A police inspector forms a close personal relationship with one of his junior officers, a constable.
The relationship is kept very quiet – the inspector subsequently says the relationship wasn’t of sufficient status to take it public.
Less charitable folk might say the constable was an embarrassment.
The constable strikes trouble. The integrity unit finds she was leaking information to a contact about a case, information that could help someone beat a charge. Money might have changed hands.
The inspector publicly berates her and tells her she has no future in the force, that she has brought his unit into disrepute. She resigns in disgrace.
But very much on the quiet, the inspector continues his liaison with her.
The inspector is a strong character, every inch a leader, capable of navigating the dark waters of the force, destined for high office.
The former constable – a lightweight, a bit all over the place, always one big idea away from achieving something. Ice cream castles in the air.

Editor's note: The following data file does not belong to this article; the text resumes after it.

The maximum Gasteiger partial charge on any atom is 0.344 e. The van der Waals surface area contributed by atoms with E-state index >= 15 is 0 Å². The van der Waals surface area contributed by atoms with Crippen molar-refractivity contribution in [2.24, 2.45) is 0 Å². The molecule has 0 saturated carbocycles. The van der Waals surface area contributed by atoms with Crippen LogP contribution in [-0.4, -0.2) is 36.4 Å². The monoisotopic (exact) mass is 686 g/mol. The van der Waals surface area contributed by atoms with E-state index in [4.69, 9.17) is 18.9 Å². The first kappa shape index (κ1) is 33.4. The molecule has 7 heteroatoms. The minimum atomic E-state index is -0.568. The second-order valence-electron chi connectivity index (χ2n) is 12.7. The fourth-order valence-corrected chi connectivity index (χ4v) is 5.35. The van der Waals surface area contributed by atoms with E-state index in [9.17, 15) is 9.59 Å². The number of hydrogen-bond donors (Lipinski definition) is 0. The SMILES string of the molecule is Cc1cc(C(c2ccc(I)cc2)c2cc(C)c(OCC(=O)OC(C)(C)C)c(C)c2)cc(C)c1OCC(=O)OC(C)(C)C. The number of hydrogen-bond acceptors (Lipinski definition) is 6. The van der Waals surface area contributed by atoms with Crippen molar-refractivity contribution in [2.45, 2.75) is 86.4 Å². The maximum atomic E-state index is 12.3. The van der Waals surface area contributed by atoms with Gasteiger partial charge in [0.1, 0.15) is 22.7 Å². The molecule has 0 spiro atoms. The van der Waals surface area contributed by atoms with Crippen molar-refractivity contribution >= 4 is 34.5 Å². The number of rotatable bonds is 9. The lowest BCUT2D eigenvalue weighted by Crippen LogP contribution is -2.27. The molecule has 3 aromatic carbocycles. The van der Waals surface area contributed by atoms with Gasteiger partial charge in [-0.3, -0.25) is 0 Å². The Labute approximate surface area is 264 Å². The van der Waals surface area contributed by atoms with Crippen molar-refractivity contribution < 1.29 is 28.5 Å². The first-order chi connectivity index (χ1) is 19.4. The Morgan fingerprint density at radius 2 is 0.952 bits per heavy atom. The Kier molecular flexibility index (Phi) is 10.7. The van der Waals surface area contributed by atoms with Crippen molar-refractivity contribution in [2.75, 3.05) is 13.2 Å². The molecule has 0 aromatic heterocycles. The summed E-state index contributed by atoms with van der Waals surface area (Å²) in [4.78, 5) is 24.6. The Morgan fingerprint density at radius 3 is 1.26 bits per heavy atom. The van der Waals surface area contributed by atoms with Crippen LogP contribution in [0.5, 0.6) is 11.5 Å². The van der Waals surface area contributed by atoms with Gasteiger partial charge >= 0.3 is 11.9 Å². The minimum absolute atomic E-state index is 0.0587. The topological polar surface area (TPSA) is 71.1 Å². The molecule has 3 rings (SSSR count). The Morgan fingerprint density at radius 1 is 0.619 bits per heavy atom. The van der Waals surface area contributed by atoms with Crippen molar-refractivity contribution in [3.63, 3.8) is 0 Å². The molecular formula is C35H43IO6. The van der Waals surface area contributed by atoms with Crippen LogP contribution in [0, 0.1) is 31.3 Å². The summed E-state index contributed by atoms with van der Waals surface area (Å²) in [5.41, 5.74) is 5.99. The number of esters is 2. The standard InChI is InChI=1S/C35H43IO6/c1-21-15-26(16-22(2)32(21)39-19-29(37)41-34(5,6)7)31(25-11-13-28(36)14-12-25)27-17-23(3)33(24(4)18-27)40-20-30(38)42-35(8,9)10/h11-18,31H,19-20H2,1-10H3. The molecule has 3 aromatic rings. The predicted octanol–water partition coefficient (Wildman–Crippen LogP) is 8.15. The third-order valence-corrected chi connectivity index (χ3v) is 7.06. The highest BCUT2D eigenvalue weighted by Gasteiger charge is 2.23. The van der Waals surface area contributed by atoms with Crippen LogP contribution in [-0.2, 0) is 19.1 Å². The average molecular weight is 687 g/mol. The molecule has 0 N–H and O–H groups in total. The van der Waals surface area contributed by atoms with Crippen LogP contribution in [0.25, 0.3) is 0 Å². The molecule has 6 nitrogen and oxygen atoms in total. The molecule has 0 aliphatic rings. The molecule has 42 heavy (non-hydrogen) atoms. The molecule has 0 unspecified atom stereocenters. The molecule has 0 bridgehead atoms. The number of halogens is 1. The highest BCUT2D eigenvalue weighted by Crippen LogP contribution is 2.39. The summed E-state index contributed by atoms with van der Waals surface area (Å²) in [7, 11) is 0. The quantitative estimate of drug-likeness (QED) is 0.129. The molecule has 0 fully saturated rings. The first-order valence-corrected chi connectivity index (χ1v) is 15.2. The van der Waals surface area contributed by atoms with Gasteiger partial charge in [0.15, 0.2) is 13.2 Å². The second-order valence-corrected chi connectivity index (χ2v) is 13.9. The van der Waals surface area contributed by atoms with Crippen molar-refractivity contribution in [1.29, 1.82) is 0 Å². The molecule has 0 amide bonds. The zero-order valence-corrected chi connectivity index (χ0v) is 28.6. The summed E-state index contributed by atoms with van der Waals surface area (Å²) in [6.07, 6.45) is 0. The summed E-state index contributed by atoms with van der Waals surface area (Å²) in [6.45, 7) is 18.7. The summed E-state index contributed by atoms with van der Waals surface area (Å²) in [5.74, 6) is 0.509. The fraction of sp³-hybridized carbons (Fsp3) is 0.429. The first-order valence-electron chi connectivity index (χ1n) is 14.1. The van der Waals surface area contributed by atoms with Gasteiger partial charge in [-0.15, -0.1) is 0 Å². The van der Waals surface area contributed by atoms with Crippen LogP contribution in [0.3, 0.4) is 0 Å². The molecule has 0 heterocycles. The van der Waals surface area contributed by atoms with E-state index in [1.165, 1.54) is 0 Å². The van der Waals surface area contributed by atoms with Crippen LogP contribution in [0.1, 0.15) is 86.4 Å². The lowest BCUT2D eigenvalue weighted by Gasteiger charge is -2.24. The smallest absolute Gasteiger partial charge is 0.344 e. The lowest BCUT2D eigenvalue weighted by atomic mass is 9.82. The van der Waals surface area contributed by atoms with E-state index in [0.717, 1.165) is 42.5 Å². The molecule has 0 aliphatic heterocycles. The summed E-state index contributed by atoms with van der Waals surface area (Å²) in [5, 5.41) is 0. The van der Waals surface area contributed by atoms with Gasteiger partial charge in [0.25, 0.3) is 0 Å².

Later, nobody could understand why the inspector kept the affair going, but one way or another she floated his boat. Nobody thought it was her mind.
Nobody ever really knows what goes on in other people’s relationships. They’re lucky if they know what’s going on in their own.
The former constable continues to try to work hustles using her contacts in the force. It’s possible she’s trying to deal a little weed. As common as grass, so to speak.
The inspector ignores it – he definitely doesn’t want to know about it and tells her so.
From subsequent phone intercepts, it sounds like he doesn’t pay much attention to what she’s telling him anyway.
Later, it looks like the inspector’s interest in her was only what happened behind closed doors.
The integrity unit hasn’t lost interest in the former constable. Her hustles have attracted investigative attention, that possibility of dealing.
The whole sorry mess is made public, complete with the phone taps.
So what should the force do with the inspector?